Manhattan Project

Activity: Open these three links to digital repositories containing resources related to the dropping of the atomic bomb. Browse through each repository (Truman Library Collections, Voices of the Manhattan Project, and National Security Archive), and think about how useful these repositories would be to you if you were a historian seeking to write a biography on the scientist Leo Szilard (pronounced SIL-lard) who helped develop the atomic bomb and also campaigned against its use. 1. Truman Library Collections 2. Voices of the Manhattan Project 3. Atomic Heritage Foundation As you explore each repository, try to locate the following primary sources that you might consult to write a chapter about Szilard’s campaign against dropping the atomic bomb. Each primary source is located in only one of the above repositories. Try your best to locate each source, but it is OK if you are not able to locate all three. If you are successful in your search, try skimming through the sources you find. 1. The transcription of the oral history interview with Tom Evans, a close friend of President Truman’s, discussing scientists’ opposition to the use of the atomic bomb 2. A petition against the use of the atomic bomb circulated by Szilard directed toward President Truman 3. An interview with Lilli Hornig, a scientist who signed Szilard’s petition against the use of the atomic bomb To do this, develop search terms similar to the examples shown in the Module Two Module Overview. Only use these three online repositories to locate these sources—do not consult Google or any other search engine. Take notes on the search terms that are successful and keep the links to the sources you find. Prompt: In two to three sentences, respond to each question. To develop your responses, combine your experience using search terms to locate the three primary sources in this module with your own reflections on the questions posed. Regardless of whether or not you were able to find all three primary sources, complete all question prompts before you submit your responses. If you were not able to find the primary sources, let your instructor know what search terms you did use so he or she can provide you with feedback on how to develop effective search terms. 1. Describe your overall experience locating these primary sources. Was it challenging or straightforward? Do you learn anything interesting along the way? 2. Were you able to locate an interview with Tom Evans, a close friend of President Truman’s, who interacted with scientists who were trying to reach Truman with their campaign against the use of the atomic bomb? Share your search terms and a link to the primary source. 3. Were you able to locate a petition against the use of the atomic bomb circulated by Leo Szilard directed toward President Truman? Share your search terms and a link to the primary source. 4. Were you able to locate an interview with Lilli Hornig, a scientist who signed Szilard’s petition against the use of the atomic bomb? Share your search terms and a link to the primary source. For more information on Manhattan Project check: https://en.wikipedia.org/wiki/Manhattan_Project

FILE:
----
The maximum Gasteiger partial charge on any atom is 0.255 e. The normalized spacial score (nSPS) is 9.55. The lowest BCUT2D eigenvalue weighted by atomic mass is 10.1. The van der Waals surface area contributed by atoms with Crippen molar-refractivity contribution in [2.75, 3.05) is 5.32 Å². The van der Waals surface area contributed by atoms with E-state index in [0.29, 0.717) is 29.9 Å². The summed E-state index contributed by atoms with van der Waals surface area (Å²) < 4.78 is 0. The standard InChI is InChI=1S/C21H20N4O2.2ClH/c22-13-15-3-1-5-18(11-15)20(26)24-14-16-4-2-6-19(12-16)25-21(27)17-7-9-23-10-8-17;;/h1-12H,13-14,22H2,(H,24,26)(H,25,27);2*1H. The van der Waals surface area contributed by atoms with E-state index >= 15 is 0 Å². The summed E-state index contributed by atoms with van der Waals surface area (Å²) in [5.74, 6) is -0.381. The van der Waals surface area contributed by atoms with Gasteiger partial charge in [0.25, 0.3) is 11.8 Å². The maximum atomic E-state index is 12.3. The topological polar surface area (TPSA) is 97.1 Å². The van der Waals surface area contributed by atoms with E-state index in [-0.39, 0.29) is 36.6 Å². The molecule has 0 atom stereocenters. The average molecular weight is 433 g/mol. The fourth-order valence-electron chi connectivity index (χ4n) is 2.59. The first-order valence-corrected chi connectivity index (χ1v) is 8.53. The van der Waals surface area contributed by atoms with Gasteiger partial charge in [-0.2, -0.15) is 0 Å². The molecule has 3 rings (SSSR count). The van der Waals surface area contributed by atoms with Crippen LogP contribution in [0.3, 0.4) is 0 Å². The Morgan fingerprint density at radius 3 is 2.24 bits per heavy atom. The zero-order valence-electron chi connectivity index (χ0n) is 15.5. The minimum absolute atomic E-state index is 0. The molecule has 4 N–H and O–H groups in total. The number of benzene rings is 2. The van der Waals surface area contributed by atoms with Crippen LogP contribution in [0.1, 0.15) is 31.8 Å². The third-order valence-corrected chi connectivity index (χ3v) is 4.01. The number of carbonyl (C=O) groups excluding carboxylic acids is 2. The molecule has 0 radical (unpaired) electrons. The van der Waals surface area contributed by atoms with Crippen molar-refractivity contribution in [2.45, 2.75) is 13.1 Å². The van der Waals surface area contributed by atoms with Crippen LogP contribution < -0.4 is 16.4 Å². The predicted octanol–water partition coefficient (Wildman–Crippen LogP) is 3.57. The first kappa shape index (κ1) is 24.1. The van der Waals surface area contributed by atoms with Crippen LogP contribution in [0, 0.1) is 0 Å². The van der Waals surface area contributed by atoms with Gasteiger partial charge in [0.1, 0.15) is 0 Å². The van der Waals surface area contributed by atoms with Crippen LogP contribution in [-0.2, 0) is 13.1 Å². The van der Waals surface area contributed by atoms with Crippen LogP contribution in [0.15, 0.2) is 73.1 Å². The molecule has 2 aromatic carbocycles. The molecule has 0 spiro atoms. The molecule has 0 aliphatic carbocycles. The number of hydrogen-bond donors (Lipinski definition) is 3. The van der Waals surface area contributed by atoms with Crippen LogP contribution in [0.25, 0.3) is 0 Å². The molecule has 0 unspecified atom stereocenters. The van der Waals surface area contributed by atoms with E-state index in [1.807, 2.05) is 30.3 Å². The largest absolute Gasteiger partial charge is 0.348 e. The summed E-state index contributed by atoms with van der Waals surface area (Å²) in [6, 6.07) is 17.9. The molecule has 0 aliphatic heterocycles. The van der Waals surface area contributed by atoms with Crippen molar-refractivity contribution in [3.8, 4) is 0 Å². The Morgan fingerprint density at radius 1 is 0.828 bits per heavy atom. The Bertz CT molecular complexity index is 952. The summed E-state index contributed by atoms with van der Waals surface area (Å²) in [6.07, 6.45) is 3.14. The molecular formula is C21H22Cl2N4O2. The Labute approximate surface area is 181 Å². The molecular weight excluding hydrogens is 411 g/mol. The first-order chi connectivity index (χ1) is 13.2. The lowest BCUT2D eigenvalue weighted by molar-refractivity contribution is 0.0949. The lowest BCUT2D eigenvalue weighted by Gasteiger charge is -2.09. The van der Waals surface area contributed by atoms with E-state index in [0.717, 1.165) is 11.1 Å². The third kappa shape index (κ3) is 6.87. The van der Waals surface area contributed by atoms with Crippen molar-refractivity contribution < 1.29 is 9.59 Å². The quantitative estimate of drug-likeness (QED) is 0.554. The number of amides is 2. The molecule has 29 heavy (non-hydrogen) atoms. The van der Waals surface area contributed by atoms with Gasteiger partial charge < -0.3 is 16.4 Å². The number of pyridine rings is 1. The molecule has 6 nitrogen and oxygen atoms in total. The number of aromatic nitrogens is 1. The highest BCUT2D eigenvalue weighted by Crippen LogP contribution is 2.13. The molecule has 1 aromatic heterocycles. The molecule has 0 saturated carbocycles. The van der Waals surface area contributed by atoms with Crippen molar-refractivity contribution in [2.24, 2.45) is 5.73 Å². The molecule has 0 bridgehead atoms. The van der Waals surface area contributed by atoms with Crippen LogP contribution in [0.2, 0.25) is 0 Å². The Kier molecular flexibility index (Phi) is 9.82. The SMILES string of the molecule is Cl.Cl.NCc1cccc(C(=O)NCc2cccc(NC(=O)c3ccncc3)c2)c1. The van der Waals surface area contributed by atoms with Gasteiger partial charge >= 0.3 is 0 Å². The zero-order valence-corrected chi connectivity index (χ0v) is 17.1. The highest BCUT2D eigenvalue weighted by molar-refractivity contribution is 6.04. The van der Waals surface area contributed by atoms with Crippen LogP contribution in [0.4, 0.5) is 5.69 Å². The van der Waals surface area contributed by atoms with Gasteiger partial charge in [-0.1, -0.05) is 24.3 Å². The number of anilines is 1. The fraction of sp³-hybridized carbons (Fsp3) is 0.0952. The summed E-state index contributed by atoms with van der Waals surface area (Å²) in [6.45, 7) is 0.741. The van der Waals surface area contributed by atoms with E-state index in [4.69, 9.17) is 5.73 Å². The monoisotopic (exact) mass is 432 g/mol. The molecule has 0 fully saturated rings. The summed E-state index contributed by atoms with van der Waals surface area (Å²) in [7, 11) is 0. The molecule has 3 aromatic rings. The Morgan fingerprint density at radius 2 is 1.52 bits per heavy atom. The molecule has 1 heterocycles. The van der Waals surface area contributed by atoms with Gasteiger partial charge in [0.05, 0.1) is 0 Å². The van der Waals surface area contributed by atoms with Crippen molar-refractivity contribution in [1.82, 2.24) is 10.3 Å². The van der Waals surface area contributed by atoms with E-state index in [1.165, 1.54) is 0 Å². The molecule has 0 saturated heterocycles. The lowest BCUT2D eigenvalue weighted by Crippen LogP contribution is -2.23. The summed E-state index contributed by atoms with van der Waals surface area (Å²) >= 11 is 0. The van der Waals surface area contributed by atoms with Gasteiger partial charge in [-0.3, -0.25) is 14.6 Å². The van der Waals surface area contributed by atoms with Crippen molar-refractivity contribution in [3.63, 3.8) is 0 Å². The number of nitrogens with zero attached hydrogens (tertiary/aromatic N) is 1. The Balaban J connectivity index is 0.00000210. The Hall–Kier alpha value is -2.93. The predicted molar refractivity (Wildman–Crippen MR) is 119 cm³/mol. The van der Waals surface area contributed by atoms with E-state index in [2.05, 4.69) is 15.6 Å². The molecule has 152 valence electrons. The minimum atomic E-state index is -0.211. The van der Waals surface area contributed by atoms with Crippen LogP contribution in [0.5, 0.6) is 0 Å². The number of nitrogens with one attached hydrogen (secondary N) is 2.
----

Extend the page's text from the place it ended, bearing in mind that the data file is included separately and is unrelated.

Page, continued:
Manhattan Project

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